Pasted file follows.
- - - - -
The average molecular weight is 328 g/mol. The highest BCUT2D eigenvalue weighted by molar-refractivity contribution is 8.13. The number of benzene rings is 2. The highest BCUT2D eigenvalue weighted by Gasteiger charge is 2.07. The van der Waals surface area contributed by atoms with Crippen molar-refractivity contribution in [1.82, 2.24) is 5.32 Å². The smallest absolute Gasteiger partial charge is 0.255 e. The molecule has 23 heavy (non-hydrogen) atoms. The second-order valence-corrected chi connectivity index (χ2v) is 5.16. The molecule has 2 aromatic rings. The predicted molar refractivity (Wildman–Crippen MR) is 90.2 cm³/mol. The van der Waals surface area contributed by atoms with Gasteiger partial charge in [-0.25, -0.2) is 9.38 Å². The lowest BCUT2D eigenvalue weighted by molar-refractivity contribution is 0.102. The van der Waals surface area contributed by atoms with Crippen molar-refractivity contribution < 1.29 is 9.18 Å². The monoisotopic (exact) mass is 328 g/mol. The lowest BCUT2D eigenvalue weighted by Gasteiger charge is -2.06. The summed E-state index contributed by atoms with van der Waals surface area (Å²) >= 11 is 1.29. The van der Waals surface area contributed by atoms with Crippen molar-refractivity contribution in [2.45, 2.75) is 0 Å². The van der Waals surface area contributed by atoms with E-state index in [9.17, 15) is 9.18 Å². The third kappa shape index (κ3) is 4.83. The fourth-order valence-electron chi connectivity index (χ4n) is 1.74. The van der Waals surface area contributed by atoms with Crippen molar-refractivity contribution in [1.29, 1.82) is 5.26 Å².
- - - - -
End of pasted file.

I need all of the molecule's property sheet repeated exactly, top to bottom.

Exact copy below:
The average molecular weight is 328 g/mol. The highest BCUT2D eigenvalue weighted by molar-refractivity contribution is 8.13. The number of benzene rings is 2. The highest BCUT2D eigenvalue weighted by Gasteiger charge is 2.07. The van der Waals surface area contributed by atoms with Crippen molar-refractivity contribution in [1.82, 2.24) is 5.32 Å². The smallest absolute Gasteiger partial charge is 0.255 e. The molecule has 23 heavy (non-hydrogen) atoms. The second-order valence-corrected chi connectivity index (χ2v) is 5.16. The molecule has 2 aromatic rings. The predicted molar refractivity (Wildman–Crippen MR) is 90.2 cm³/mol. The van der Waals surface area contributed by atoms with Gasteiger partial charge in [-0.25, -0.2) is 9.38 Å². The lowest BCUT2D eigenvalue weighted by molar-refractivity contribution is 0.102. The van der Waals surface area contributed by atoms with Crippen molar-refractivity contribution < 1.29 is 9.18 Å². The monoisotopic (exact) mass is 328 g/mol. The lowest BCUT2D eigenvalue weighted by Gasteiger charge is -2.06. The summed E-state index contributed by atoms with van der Waals surface area (Å²) >= 11 is 1.29. The van der Waals surface area contributed by atoms with Crippen molar-refractivity contribution in [2.45, 2.75) is 0 Å². The van der Waals surface area contributed by atoms with E-state index in [9.17, 15) is 9.18 Å². The third kappa shape index (κ3) is 4.83. The fourth-order valence-electron chi connectivity index (χ4n) is 1.74. The van der Waals surface area contributed by atoms with Crippen molar-refractivity contribution in [1.29, 1.82) is 5.26 Å².